Happy 150th Birthday Canada!
Happy 150th Birthday Canada! Celebrations are throughout the country during 2017. It’s also a good time to brush up on important facts about Canadian copyright law and get rid of copyright myths. There are so many interesting facts about Canadian copyright law. This post sets out eight random facts.
In late 2017, the Canadian government is mandated to review the Canadian Copyright Act. What copyright issues are of most concern to you? What would you like to see the government review? How does Canada’s copyright laws measure against copyright laws in the U.S. and around the world?
Copyright Protection is Automatic
ONE – It is not mandatory to use a copyright symbol in order to have copyright protection in Canada; protection is automatic upon a work being “fixed,” for example, a poem written on paper or a document saved on a hard drive. If you’re creating music in a band, that music is protected once you notate it or record it. If you’re giving a speech or lecture, that speech or lecture is protected if written down or once it is recorded.
TWO – The duration of copyright protection in Canada is life-plus-fifty, or the end of the calendar year fifty years after the year in which the author died. (Compare to life-plus-seventy as in the US and in European Union countries.) Note that the international norm for copyright protection duration as set out in the Berne Copyright Treaty is life-plus-fifty.
Celebrate Canada’s 150th birthday by earning your Certificate in Canadian Copyright Law.
THREE – Deposit of a work with the Canadian Copyright Office is not possible; any copy of a work sent to the Canadian Copyright Office will be sent back to the applicant, without any examination of the work or verification of its relation to the application with which it was sent. Sometimes Canadians who voluntarily register their works in the Canadian Copyright Office also register in the US Copyright Office where a copy of the work is mandatory – extra proof should the copyright owner need to pursue their rights.
Moral Rights in Canadian Copyright Act
FOUR – In addition to economic rights, the Canadian Copyright Act provides authors with three kinds of moral rights, rights that protect the author of a work.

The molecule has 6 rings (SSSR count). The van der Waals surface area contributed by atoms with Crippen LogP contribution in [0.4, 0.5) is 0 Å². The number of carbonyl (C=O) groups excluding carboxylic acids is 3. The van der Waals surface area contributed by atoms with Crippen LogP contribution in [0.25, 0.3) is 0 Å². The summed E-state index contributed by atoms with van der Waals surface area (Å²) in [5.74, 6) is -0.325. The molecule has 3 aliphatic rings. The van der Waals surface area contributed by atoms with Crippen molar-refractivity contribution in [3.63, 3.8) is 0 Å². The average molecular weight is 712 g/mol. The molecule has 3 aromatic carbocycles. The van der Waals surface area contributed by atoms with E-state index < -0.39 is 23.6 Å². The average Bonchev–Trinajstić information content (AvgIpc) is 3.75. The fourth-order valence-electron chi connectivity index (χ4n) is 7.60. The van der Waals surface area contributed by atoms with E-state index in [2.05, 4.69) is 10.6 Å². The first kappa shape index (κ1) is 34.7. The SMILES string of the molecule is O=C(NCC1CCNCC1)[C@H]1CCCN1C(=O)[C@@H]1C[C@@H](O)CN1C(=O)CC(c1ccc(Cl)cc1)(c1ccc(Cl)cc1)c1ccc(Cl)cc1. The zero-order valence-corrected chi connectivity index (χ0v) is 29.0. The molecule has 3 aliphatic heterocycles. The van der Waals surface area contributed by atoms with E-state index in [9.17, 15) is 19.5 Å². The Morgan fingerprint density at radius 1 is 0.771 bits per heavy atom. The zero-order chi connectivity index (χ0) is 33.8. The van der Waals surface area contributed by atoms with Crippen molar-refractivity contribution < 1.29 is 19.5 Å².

i. Right of paternity which allows an author the right to have her name on her work, remain anonymous or to use a pseudonym.
ii. Right of integrity which allows an author to prevent changes to a work that may be harmful to the author’s honour or reputation. This right has stopped the famous Michael Snow Geese sculpture in the Toronto Eaton Centre from having ribbons wrapped around the necks of the geese.
iii. Right of association which allows an author to prevent use of a work in association with a product, service, cause or institution that may prejudice the author’s honour or reputation.
Not all countries provide moral rights and each country that does have moral rights in its copyright law are unique.
Fair Dealing in Canada
FIVE – There is no fair use provision in Canada. There is a fair dealing provision for specific purposes: research, private study, education, parody, satire, criticism, review and news reporting. If the use falls within one of these purposes, then you must determine fairness by applying your facts to the following factors set out in a Supreme Court of Canada case: the purpose of the dealing; the character of the dealing; the amount of the dealing; alternatives to the dealing; the nature of the work; the effect of the dealing on the work; and any other factors that may help a court decide whether the dealing was fair.
In the 2012 amendments to the Canadian Copyright Act, two new purposes were added to fair dealing: parody and education.
SIX – The Canadian Copyright Act allows an individual to use copyright protected materials when creating a new work such as a mash-up and to post the new work online on a site like YouTube. This is a unique provision added to the Canadian Copyright Act in 2012.
Join the Fall cohort of the Certificate in Canadian Copyright Law.
International Copyright Law
SEVEN – If you have copyright protection in Canada, then you have automatic protection in the “other” 174 countries that belong to the Berne Copyright Convention. Canadian works will be protected in those countries according to the copyright laws of those countries. Similarly, works from any of the other 173 countries are protected in Canada under the Canadian Copyright Act (also see below).
EIGHT – When reproducing content while physically in Canada, even content from another country, you apply Canadian copyright law. Thus in Canada, works have protection for life plus 50, even works created in the US that would be protected in the US for life-plus-70. When in Canadian, you can apply fair dealing to the use of works, even to US works.
For more information on Canadian copyright law, see the book Canadian Copyright Law, Fourth Edition.